Discussion in 'Emergencies / Diseases / Injuries and Cures' started by TitiBebbs, Nov 18, 2007.

  1. TitiBebbs

    TitiBebbs Songster

    Mar 26, 2007
    We are now down to 9 chickens (11 roos in the freezer). We kept 3 roos because . . . Well, I guess I'm just crazy. The one I defended attacked ds and my father afterward hee hee. I notice some black spots on his crown. I can't really get too close because he's a little scary. I see a little bit of this on one of the other roosters who roosts near him and on one of the girls n=but neither are nearly like his. It's not like the whole thing is black but just, as I said spots that don't look quite right. Does anyone have an idea what might cause this? I'd appreciate any ideas.

    Thank you,

  2. Rosalind

    Rosalind Songster

    Mar 25, 2007
    What kind of black spots? Are they crusty, oozing?

    Does it get very cold where you live, like well below freezing? If so, how well-insulated is your coop? On the tips of his comb, could be frostbite.

    He might be fighting with the other roo and the girls. My head roo got a bunch of scabby spots on his comb from fighting the girls, who were sick of being mated all the time.

    Try to catch him at night when he is roosting, he should be easier to handle then. Wear work gloves if you think he will try to spur you. See if the spots wash off with water.
  3. TxChiknRanchers

    TxChiknRanchers Songster

    Aug 18, 2007
    Southeast Texas
    If it hasnt been cold enough for frostbite it may very well be avian pox.(spread by mosquitos) The DW researched and found no cure. We had a oegb roo and a buff pullett come down with that. Makes them ill for a few days, and makes the combs and areas around the eyes get black spots and crusty spots, but clears up in a couple of weeks. (our experience) there may be more knowledgeable folk here that can give more info.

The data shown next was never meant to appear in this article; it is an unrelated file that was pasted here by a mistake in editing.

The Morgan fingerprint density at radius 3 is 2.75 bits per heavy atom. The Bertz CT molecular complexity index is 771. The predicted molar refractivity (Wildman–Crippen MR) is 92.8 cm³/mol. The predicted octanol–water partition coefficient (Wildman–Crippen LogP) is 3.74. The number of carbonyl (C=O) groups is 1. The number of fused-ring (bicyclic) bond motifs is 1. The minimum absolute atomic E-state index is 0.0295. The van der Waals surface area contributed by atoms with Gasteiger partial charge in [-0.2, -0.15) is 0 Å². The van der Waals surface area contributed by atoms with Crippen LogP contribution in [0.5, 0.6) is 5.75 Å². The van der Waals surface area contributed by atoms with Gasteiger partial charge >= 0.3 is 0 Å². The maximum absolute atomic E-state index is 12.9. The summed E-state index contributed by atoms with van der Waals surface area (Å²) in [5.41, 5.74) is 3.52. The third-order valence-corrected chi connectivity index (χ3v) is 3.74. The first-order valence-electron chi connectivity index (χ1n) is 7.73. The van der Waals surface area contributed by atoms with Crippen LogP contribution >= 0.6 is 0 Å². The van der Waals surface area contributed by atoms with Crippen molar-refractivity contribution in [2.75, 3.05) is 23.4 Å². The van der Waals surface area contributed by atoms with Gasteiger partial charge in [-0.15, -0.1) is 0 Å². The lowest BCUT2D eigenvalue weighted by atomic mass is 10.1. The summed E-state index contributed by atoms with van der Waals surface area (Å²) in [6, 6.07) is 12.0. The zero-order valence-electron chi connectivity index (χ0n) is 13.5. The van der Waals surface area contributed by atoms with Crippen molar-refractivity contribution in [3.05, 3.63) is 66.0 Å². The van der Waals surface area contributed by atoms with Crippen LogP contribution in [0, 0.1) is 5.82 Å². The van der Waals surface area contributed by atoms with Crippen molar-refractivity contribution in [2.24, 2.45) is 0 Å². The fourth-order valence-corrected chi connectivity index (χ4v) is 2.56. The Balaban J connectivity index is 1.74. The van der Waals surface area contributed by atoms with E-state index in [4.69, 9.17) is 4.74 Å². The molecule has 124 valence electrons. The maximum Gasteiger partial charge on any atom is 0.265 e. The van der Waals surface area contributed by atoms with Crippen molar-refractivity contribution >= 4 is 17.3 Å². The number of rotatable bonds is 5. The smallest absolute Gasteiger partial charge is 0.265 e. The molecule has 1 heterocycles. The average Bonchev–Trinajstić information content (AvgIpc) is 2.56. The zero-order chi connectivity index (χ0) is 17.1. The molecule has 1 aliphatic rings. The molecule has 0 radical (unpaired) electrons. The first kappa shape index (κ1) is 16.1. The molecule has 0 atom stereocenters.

Last edited: Nov 18, 2007
  4. patandchickens

    patandchickens Flock Mistress

    Apr 20, 2007
    Ontario, Canada
    Could the dark spots be flecks of dried blood, from pecking at other chickens or from being pecked at himself by the others?

  5. Kristina

    Kristina Songster

    Apr 30, 2007
    South Louisiana
    I agree with Randy..but it could be several things. Where the spots a grayish color first? Do you see grayish spots on any others? Fowl Pox starts out as a gray spot and then turns black and forms a crust. I had three come down with it and Iput them in quarantine. We live in a heavy mosquitoe area. Like Randy said not really much treatment for it but I did give a dose of teramycin to mine for good measure. (note* i do not normally medicate my chickens) I would just keep an eye out for it on others.
  6. xitaa

    xitaa In the Brooder

    May 18, 2007
    Nope, it sounds like black comb disease to me. We just lost a beautiful little banty rooster to it. Then our big golden Lakenvaulker rooster started showing black spots on his comb. I took him straight to the vet who put him on tetracyline for 7 days. At first,, I did not think he was going to survive, put with tube feedings of tetracycline, he pulled through.
  7. speckledhen

    speckledhen Intentional Solitude

    Think of the most common thing first. All of my roosters have dried blood spots on their combs where they get pinched, pecked, etc by the others through the fence. My hens do as well. Determine that it is NOT the most logical and common thing first before you jump to the conclusion that it's a disease and use unnecessary medications.
  8. silkiechicken

    silkiechicken Staff PhD

    Quote:I second this.

    If you can get a pic up, we can help determine if further action is necessary.

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